No MeSH data available.


Related in: MedlinePlus

A sellar tumor and the surrounding structures.A Gd-enhanced MR image (lower left) fused to thin-sliced CT (upper left). Image fusion of the heavy T2-image showing the dose plan sparing the oculomotor nerve (yellow arrows), optic nerve (green), and optic chiasm (pink).
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FIG5: A sellar tumor and the surrounding structures.A Gd-enhanced MR image (lower left) fused to thin-sliced CT (upper left). Image fusion of the heavy T2-image showing the dose plan sparing the oculomotor nerve (yellow arrows), optic nerve (green), and optic chiasm (pink).

Mentions: Many tumors, such as meningioma, pituitary adenoma, craniopharyngioma, optic glioma, and paranasal sinus carcinoma, originate in and around the optic pathways. Preservation of visual function is important for patients with these tumors. Precise target detection and optic pathway delineation are essential to avoid the adverse effects of radiosurgery/hypofractionated radiotherapy and surgical damage during microsurgery. Displacement, compression, and deformity of the optic pathway is shown on MR heavy T2-images and near bony structures on CT. During dose planning for radiosurgery, sparing the optic pathway (volume evaluation) and oculomotor nerve from treatment dose line is possible in cases using image fusion, as shown in Figure 5.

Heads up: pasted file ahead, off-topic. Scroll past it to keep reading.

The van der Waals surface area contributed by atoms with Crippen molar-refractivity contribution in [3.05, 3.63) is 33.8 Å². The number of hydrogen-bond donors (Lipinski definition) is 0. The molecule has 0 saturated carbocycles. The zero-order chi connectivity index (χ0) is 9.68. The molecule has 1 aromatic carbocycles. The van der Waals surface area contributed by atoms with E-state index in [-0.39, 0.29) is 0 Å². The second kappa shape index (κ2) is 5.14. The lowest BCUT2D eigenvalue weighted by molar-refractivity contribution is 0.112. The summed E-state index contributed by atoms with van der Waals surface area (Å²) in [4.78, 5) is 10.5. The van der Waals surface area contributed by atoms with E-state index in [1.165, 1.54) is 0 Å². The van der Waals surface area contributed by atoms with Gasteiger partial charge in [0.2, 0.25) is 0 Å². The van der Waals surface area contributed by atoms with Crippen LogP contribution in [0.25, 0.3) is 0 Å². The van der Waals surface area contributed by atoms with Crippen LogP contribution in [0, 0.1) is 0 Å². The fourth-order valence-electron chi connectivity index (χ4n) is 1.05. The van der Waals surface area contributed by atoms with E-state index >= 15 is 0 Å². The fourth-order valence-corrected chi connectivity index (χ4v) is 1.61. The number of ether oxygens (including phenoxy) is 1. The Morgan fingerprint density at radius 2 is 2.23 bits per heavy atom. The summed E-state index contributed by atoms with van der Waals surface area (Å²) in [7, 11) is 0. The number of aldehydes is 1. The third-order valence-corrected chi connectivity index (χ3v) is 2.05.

Image Fusion for Radiosurgery, Neurosurgery and Hypofractionated Radiotherapy.

Inoue HK, Nakajima A, Sato H, Noda SE, Saitoh J, Suzuki Y - Cureus (2015)

A sellar tumor and the surrounding structures.A Gd-enhanced MR image (lower left) fused to thin-sliced CT (upper left). Image fusion of the heavy T2-image showing the dose plan sparing the oculomotor nerve (yellow arrows), optic nerve (green), and optic chiasm (pink).
© Copyright Policy - open-access
Related In: Results  -  Collection

License
Show All Figures
getmorefigures.php?uid=PMC4494462&req=5